Is Continuous Data Protection Best for Disaster Recovery?
The pros and cons of CDP versus traditional storage options, like tape.
By Jim Lippie

The U.S. Department of Labor estimates that more than 40 percent of businesses that close down following a disaster never reopen. Of the remaining companies, at least 25 percent will close within two years.

Because of limited resources, some organizations are using less-than-optimal backup and recovery methods, and some are even dodging the issue altogether. In the event of an IT failure, the consequences can be devastating.

According to a recent national survey of small business owners by Staples Advantage, the business-to-business division of Staples Inc., more than 70 percent of respondents say an IT security incident that takes business operations offline for a day would detrimentally impact their companies or put them out of business altogether.

For many organizations, data protection solutions need to be simple, reliable, and affordable while addressing the necessary compliance and security requirements. Organizations must also be capable of managing increasing amounts of data. There are many options to explore, but continuous data protection (CDP) is one that is becoming increasingly popular. CDP creates an electronic journal of complete storage snapshots — one storage snapshot for every instant in time that data modification occurs. To decide what solutions best fit your needs, consider the pros and cons of CDP vs. more traditional options such as tape-based backup.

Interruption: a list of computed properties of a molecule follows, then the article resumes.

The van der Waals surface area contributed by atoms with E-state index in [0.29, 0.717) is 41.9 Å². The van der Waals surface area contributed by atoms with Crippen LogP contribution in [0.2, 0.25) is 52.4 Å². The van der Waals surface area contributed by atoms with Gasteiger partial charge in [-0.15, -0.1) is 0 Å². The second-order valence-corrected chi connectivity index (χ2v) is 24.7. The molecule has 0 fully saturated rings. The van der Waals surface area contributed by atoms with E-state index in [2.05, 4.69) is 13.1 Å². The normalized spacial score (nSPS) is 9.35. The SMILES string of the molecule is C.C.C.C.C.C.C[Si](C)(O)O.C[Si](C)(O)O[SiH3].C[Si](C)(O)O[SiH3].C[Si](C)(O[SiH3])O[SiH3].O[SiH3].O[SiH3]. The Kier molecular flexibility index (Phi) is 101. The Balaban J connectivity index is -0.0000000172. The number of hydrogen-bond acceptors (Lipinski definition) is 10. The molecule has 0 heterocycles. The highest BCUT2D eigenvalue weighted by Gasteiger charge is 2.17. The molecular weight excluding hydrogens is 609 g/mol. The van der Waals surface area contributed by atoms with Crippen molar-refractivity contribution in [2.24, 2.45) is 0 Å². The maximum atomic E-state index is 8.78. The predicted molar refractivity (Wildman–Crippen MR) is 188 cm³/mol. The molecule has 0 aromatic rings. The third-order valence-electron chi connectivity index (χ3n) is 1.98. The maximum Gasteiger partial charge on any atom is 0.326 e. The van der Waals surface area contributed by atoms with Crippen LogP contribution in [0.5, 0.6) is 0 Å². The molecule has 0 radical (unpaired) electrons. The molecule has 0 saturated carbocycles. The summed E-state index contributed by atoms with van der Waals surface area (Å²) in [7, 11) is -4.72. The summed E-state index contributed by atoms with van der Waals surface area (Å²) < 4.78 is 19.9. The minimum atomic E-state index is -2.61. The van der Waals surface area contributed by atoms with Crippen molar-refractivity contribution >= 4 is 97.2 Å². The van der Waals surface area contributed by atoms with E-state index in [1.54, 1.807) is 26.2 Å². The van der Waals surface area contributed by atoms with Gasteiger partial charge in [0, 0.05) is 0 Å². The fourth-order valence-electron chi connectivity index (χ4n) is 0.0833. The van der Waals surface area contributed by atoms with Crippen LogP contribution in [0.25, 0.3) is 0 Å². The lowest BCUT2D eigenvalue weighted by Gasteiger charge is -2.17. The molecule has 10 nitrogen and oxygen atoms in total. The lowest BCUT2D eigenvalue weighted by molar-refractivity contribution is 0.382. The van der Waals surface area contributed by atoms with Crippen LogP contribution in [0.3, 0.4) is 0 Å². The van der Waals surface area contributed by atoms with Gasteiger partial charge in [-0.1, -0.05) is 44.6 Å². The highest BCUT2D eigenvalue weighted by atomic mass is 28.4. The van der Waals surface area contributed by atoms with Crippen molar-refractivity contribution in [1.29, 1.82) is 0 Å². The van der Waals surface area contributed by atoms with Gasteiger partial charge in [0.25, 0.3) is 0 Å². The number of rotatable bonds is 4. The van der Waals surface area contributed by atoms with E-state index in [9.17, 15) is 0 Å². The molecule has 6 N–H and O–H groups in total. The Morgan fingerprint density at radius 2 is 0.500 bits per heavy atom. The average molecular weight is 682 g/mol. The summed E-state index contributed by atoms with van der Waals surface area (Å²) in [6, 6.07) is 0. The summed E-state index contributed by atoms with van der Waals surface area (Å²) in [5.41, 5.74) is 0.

Advantages of continuous data protection include:

  • It preserves a record of every transaction that takes place in the company.
  • If the system becomes infected with a virus or Trojan, or if a file becomes mutilated or corrupted and the problem is not discovered until some time later, it is possible to recover the most recent clean copy of the affected file.
  • It offers data recovery in a matter of seconds — much less time than tape backups or archives.

The installation of hardware and programming is straightforward and simple and does not put existing data at risk.
Disadvantages of CDP include:

  • The local disk is only updated after replicated data has been written/committed to the target disk and the corresponding acknowledgment has been sent back to the production server.

  • Performance on the production application is decreased while waiting for confirmation that the replication has occurred.

  • In the event of data corruption, the restoration process can be lengthy and contingent on network speed and file size.

  • It requires proprietary hardware that adds cost and complexity.

For a small business that has less than 1TB of data, it’s not cost-efficient to back up some data with tape and other data with a CDP service. However, if there are several servers with different degrees of importance and very large data sets, it might make sense to opt for the one-time investment in tape backup for one or two of the servers, and then use CDP on several other servers that contain more business-critical data. Another option would be to use online backup only for certain servers and CDP for others.

As with any technology you consider, it is important to weigh the benefits of CDP technologies and select what makes the most sense for their business.

Jim Lippie is president of Thrive Networks.



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